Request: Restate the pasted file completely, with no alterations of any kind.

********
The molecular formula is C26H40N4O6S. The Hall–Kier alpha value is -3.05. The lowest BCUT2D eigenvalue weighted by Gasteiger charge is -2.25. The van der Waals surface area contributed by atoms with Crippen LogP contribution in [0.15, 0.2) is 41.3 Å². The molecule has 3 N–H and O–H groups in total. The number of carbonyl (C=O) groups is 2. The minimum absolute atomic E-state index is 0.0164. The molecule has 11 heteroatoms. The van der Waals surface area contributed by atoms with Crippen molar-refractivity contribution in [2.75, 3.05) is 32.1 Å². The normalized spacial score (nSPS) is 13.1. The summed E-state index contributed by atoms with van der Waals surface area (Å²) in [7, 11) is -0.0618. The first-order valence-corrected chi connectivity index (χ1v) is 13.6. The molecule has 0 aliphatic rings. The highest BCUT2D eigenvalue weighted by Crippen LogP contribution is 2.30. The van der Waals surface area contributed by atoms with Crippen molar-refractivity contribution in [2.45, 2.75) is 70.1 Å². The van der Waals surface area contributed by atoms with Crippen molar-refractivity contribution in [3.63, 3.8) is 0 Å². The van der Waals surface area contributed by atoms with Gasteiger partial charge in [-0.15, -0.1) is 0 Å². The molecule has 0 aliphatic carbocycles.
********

The molecular formula is C26H40N4O6S. The Hall–Kier alpha value is -3.05. The lowest BCUT2D eigenvalue weighted by Gasteiger charge is -2.25. The van der Waals surface area contributed by atoms with Crippen LogP contribution in [0.15, 0.2) is 41.3 Å². The molecule has 3 N–H and O–H groups in total. The number of carbonyl (C=O) groups is 2. The minimum absolute atomic E-state index is 0.0164. The molecule has 11 heteroatoms. The van der Waals surface area contributed by atoms with Crippen molar-refractivity contribution in [2.75, 3.05) is 32.1 Å². The normalized spacial score (nSPS) is 13.1. The summed E-state index contributed by atoms with van der Waals surface area (Å²) in [7, 11) is -0.0618. The first-order valence-corrected chi connectivity index (χ1v) is 13.6. The molecule has 0 aliphatic rings. The highest BCUT2D eigenvalue weighted by Crippen LogP contribution is 2.30. The van der Waals surface area contributed by atoms with Crippen molar-refractivity contribution in [2.45, 2.75) is 70.1 Å². The van der Waals surface area contributed by atoms with Crippen molar-refractivity contribution in [3.63, 3.8) is 0 Å². The van der Waals surface area contributed by atoms with Gasteiger partial charge in [-0.15, -0.1) is 0 Å². The molecule has 0 aliphatic carbocycles.